Ms. Griffith met with Boise Cascade on August 22, 1995. They agreed to a physical capacity evaluation. The evaluation confirmed that Ms. Griffith could perform some but not all of the essential functions of an extraboard in the shipping department. The evaluation recommended the "least amount of prolonged physical stress" for Ms. Griffith. CP at 147. But no compatible positions were open; at least none that Ms. Griffith had enough seniority under her Union agreement to apply for.
Ms. Griffith filed a discrimination complaint with the Washington Human Rights Commission. Boise Cascade responded that it was currently accommodating Ms. Griffith. And its policy was to first attempt accommodation in the employee's current position and next, if necessary, find a compatible open position. Ms. Griffith's complaint was (apparently) dismissed.
Ms. Griffith returned to work in October 1995. She began working four-hour shifts and gradually worked her way up to eight-hour shifts. During this time, Boise Cascade assigned an additional extraboard from another shift to work with Ms. Griffith's shift. This allowed Ms. Griffith to work at her own pace and take breaks when needed.
In January 1996, a shipping utility position became available. Ms. Griffith applied for the position. But her doctor concluded that she could not perform the essential functions of that position. Ms. Griffith believed, however, that she could perform the job with accommodations.
Boise Cascade refused to offer her the position because she could not perform the essential functions of the job. It offered her instead a rewinder position. The rewinder position required much less physical activity, allowed Ms. Griffith to remain seated, and allowed her to work at her own pace. Ms. Griffith rejected the rewinder position because it was "inconsistent with her future long-term career goals" at Boise Cascade. Appellant's Brief at 10.
Boise Cascade received additional workplace restrictions from Ms. Griffith's obstetrician in March 1996. Because Ms. Griffith was pregnant, she could not work in positions that required "prolonged standing." CP at 165.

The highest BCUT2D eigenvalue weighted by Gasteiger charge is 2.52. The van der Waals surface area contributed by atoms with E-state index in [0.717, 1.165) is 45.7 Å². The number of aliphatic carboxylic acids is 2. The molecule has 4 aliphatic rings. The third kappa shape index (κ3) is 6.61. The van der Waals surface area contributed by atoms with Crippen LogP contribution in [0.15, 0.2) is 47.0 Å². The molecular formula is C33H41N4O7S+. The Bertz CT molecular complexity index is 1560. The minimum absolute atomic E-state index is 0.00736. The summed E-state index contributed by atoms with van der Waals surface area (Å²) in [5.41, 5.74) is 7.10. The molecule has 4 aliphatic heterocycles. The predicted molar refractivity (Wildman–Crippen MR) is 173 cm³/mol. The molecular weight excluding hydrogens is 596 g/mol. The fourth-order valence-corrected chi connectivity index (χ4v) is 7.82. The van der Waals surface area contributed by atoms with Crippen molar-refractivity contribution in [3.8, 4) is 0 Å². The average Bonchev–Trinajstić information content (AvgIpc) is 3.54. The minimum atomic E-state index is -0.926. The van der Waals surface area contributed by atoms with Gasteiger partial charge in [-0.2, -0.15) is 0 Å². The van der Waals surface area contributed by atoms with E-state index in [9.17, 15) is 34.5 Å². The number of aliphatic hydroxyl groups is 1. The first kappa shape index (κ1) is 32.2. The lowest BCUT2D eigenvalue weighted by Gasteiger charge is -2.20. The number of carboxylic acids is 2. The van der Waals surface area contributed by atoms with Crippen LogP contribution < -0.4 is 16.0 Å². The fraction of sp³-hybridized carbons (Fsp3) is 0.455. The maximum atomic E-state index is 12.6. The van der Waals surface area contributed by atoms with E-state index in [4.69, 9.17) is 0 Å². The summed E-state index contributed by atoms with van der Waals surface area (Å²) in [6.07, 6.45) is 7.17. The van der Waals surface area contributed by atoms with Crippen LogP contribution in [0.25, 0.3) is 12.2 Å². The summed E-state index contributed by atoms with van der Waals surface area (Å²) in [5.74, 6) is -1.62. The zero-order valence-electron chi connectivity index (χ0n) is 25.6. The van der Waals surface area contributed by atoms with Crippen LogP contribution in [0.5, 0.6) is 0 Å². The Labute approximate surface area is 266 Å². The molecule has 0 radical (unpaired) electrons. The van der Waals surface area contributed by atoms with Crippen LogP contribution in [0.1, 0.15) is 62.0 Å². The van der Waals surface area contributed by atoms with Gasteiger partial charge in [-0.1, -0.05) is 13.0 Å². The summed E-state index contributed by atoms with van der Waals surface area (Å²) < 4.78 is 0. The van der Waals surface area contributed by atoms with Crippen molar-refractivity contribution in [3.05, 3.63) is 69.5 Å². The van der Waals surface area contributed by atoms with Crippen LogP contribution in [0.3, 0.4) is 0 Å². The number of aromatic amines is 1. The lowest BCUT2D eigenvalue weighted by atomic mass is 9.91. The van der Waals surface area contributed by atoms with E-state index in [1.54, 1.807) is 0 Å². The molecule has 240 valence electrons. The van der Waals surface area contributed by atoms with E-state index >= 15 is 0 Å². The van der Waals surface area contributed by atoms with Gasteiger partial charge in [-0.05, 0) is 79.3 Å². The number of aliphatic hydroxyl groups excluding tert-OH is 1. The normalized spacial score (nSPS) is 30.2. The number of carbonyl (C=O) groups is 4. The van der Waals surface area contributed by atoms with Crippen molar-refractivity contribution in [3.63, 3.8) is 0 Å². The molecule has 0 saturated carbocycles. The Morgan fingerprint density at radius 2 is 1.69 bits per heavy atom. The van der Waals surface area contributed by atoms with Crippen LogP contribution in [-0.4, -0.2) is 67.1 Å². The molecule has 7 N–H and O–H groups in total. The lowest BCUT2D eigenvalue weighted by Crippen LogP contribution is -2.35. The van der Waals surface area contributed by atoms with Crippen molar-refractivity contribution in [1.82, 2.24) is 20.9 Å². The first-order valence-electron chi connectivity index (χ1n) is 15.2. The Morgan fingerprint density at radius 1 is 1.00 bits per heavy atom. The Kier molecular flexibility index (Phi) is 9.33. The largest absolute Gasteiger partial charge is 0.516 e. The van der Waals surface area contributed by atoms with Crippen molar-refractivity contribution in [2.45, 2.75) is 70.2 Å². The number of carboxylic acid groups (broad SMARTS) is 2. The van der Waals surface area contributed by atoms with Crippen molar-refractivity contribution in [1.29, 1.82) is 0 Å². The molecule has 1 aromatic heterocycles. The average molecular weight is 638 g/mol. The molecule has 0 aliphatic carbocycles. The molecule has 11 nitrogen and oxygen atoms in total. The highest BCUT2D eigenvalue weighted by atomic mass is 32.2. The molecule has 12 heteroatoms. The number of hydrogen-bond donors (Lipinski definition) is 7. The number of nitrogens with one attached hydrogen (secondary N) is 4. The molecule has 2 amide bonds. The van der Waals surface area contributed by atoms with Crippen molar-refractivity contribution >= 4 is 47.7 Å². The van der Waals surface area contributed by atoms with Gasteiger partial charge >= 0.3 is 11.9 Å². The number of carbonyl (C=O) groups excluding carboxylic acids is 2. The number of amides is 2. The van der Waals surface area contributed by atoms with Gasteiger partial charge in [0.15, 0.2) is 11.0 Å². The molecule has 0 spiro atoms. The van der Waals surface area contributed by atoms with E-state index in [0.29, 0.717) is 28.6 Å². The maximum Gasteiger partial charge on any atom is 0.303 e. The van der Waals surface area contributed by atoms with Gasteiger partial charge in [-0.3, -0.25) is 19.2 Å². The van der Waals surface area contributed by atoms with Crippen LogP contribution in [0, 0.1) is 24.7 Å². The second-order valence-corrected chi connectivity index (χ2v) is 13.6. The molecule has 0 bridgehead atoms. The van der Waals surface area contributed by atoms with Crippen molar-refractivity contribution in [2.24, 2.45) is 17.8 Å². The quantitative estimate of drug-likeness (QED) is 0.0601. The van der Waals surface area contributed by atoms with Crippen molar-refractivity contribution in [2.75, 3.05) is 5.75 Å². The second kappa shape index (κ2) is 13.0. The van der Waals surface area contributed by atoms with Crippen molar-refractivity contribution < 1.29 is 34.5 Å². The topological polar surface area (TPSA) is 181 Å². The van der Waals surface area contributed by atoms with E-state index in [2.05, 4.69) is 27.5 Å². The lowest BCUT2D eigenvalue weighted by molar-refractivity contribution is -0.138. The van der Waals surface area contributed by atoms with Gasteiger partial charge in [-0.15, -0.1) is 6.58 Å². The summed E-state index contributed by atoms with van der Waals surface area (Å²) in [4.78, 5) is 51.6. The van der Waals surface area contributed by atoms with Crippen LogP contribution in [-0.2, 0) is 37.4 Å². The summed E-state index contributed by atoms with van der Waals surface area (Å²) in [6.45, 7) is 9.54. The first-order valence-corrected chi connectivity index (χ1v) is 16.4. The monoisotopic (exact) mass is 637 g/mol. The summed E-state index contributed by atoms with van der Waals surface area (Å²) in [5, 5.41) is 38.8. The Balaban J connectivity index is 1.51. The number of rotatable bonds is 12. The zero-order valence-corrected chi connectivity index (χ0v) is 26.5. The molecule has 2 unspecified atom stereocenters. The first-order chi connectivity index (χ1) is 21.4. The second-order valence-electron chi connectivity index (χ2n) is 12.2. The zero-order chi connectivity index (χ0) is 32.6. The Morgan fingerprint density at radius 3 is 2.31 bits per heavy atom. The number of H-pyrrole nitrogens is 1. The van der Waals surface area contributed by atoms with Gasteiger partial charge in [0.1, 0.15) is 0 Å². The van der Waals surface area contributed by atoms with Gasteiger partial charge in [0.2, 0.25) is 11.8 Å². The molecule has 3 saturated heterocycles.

On April 2, 1996, Boise Cascade told Ms. Griffith that it would no longer accommodate her condition in the extraboard position, which it had been attempting since October 1995. Boise Cascade finally terminated Ms. Griffith on April 7, 1998. The collective bargaining agreement permitted termination after two years of leave for a physical disability.
Ms. Griffith sued Boise Cascade for intentional infliction of emotional distress, handicap discrimination in violation of Washington law (chapter 49.60 RCW), violation of public policy, and retaliatory discharge.
Boise Cascade moved for summary judgment dismissal of all of Ms. Griffith's claims. The parties stipulated to dismissal of the intentional infliction of emotional distress claim at the summary judgment hearing. The trial court later granted Boise Cascade's motion for summary judgment and dismissed Ms. Griffith's remaining claims.
STANDARD OF REVIEW
We review an order granting summary judgment de novo. We ask whether there is a genuine issue as to any material fact, and whether the moving party is entitled to judgment as a matter of law. We consider the evidence and the reasonable inferences therefrom in a light most favorable to the nonmoving party. Pulcino v. Fed. Express Corp., 141 Wn.2d 629, 639, 9 P.3d 787 (2000); Lindblad v. Boeing Co., 108 Wn. App. 198, 203, 31 P.3d 1 (2001).